# Try LocalGovDrupal on AWS
Although I work for an AWS partner, I've always shied away from AWS CloudFormation (opens new window), their orchestration technology. However, when I got talking to Will (opens new window) here at LocalGovDrupal about reducing the barrier to entry for organisations who want to use the distribution as a starting point, a plan formed. Perhaps the AWS Marketplace would be a good way to allow other councils to find and try out LocalGovDrupal?
The kicker of course is to put something in AWS Marketplace you pretty much need to build it with AWS CloudFormation. CloudFormation basically provides a YAML or JSON formatted means of describing any AWS service so it can be automatically set up and configured, and as a result your infrastructure can be saved in code. There are other products that achieve similar, for example the popular Terraform (opens new window) from the infrastructure automation people at Hashicorp (opens new window), not to mention the AWS Ansible (opens new window) modules, both commercially maintained (opens new window) and community developed (opens new window). After some search engine pounding I fell upon the AWS Reference Architecture project for Highly Available Drupal (opens new window) in their
aws-samples repository on GitHub. It's pretty out of date, but nice and complete, even with DNS handling and SSL and CDN configuration right out of the box. It has issues though:
- It's really old! So it's using an old version of Drupal (opens new window), an old version of Amazon Linux (opens new window), even an old PHP version (7.0), so all that needed updating
- It doesn't actually make any effort to handle installing Drupal, in spite of build parameters that imply it does
- LocalGovDrupal installs with
composer, but the provided
install_drupalscript assumes you can just unpack a downloaded archive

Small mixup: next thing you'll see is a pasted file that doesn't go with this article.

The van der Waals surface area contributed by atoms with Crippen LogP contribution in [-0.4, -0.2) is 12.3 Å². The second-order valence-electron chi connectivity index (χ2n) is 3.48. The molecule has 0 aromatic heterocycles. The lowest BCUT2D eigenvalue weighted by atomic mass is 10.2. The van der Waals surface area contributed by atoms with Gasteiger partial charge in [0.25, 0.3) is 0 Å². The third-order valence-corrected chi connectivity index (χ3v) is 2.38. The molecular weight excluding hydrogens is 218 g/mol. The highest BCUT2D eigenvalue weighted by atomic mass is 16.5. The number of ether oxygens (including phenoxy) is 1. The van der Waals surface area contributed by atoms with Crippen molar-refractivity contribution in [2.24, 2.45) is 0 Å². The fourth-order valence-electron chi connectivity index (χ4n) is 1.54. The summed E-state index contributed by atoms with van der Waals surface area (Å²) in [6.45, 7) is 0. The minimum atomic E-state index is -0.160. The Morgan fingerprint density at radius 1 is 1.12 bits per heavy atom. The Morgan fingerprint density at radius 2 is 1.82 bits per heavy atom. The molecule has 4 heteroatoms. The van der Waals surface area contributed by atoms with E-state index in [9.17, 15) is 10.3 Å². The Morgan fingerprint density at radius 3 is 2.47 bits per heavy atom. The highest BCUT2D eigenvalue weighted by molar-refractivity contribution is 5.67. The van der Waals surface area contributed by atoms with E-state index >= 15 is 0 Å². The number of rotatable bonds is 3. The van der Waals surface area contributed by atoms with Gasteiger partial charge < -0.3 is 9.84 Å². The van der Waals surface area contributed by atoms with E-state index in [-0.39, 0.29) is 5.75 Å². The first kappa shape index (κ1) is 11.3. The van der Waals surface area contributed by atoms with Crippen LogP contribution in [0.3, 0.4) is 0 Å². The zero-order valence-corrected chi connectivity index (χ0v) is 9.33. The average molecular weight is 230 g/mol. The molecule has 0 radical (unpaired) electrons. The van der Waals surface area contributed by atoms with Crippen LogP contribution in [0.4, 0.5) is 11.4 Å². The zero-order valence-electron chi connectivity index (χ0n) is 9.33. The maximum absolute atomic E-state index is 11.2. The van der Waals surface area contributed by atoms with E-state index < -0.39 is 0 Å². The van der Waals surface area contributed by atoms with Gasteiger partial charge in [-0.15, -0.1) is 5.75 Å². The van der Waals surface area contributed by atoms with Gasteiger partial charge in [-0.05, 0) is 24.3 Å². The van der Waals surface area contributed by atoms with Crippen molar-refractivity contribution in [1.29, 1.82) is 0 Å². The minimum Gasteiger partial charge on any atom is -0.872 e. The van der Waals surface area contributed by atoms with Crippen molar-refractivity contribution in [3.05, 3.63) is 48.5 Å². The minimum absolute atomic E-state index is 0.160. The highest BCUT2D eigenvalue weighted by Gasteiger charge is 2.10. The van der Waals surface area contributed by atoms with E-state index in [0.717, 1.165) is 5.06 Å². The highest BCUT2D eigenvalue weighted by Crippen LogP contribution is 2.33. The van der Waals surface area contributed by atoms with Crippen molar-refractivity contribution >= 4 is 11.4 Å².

- All the instance types are previous generation
- It doesn't work in AWS regions that weren't yet supporting all the necessary products when it was made (crucially, including London)
So more work that I intended to do - I could've just packed an Amazon Machine Image (AMI) and had done with it, but I decided I wanted to bring this reference architecture into 2021 so I could learn more about CloudFormation and also create a potentially useful "production release" Marketplace product. All the changes I had to make are recorded here in a pull request on GitHub for posterity. (opens new window)
But in essence, here's how it works:
The master template (opens new window) defines all the parameters CloudFormation needs the end customer to enter in order to build the infrastructure and install Drupal. Then for each requirement element it loads in a
Resource sub-template that does the actual creation of that element. All the resource templates are in our repository (opens new window), but also on AWS S3 for public use. The order is set using
DependsOn in the master template, so because the
newvpc resource has no dependencies it naturally gets built first, everything else depends on it because it builds a new Virtual Private Cloud (opens new window) (VPC) - a standalone virtual network at AWS. Once that is built and our new network is in place, it moves on to the
securitygroups resource, which orchestrates the creation of the virtual firewalls separating the various bits of infrastructure from each other and the outside world (opens new window).
After that, there's a whole bunch of infra we can build at once, because it all